Erin Hamlin becomes the first American to win an Olympic medal in singles luge competition.
Charles Robinson of Yahoo! Sports wrote on Feb. 11 Hamlin’s feat broke a 50-year drought for the United States:
“Erin Hamin accomplished something Tuesday night no other U.S. athlete has done in a half century of trying: She ended the United States’ deep freeze in the singles luge.
“Hamlin captured the bronze medal and broke a 50-year U.S. streak with no medals in the event — an 0-for-forever hole that has existed since the luge was introduced as a sport in the 1964 Innsbruck Winter Games. Including the three medals awarded in the men’s event on Sunday, the U.S. men’s and women’s programs had failed in 81 medal opportunities leading up to Tuesday.
“After finishing 12th in the 2006 Turin Games and 16h in Vancouver in 2010, Hamlin surfaced as a serious medal threat in Sochi. She posted competitive training times heading into her event, which has essentially been owned by Germany since its inclusion in the Games.
“Of the 81 medals awarded in singles luge heading into Tuesday night, 54 had been won by Germany (East, West and unified). That total added two more when Natalie Geisenberger and Tatjana Huefner took gold and silver, just ahead of Hamlin.”
Geisenberger’s final time was 3 minutes and 19.768 seconds, edging out Huefner by 1.139 seconds. Hamlin trailed the silver medalist by just 0.236 seconds, enough to get past fourth placer Alex Gough of Canada, whom she was ahead of by 0.433 seconds, per the same update.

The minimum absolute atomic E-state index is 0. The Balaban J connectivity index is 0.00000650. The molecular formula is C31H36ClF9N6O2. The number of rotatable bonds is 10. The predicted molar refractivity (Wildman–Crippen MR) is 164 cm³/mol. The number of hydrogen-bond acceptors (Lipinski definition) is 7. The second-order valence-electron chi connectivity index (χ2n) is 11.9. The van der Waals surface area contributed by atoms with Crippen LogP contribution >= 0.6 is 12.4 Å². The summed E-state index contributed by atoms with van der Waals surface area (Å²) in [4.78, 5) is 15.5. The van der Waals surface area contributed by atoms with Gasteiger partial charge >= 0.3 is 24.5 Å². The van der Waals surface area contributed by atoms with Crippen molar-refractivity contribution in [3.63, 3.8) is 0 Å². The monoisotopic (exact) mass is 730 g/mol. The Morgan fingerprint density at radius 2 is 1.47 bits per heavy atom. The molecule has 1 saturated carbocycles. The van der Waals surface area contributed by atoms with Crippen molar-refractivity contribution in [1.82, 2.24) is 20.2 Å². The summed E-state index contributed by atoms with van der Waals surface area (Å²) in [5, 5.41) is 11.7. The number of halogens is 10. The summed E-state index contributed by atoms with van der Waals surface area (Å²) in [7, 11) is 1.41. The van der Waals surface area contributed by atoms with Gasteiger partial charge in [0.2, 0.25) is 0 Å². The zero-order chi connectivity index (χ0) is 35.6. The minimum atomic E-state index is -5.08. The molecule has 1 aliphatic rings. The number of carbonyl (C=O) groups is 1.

Hamlin told Jeff Zilgitt of USA Today Sports on Feb. 11 she was determined to do better in Sochi. Now that she has won a medal for the United States, she hopes it will inspire more Americans to become more involved in ths sport.
“I’m stoked. Who knew? I definitely pictured it. It was a big goal of mine. After (the 2010 Games) I was really disappointed, and I knew that’s not how I wanted my Olympic legacy to end. It was super motivating.
“Luge isn’t the biggest sport at home. Hopefully this gives it a boost. I’m happy to pave the way to the future. Hopefully, it means we get a little more attention, some more funding so we can spread the numbers and get a lot more kids involved and going forward just get stronger.”
Her father, Ron Hamlin, couldn’t be prouder. He said his daughter is indeed a determined individual, per espnW.com’s Wayne Drehs.
“She’s a determined girl. She likes competition and she doesn’t like to fail. So when it doesn’t go her way, she’s going to keep fighting, keep pushing.”
USA Luge program director Mark Grimmette, who retired from the sport after the 2010 Winter Olympics in Vancouver, Canada, said it was hard work from both Hamlin and the organization which lead to this moment, per Zilgitt.
“Lots of hard work and a lot of planning over the past four years. Lots of elements had to come together. One is having a good sled. That’s one important step.
“What can’t be understated is how hard she works and how hard the coaching staff has worked with her to help make this hapen.”
In the end, Geisenberger told The Associated Press she’s very happy for Hamlin.
“Erin is such a great girl. She’s always friendly, always smiling, always saying hello. It’s very cool and for the USA, it’s important to have success in luge after so many difficult years. I’m so happy for her.”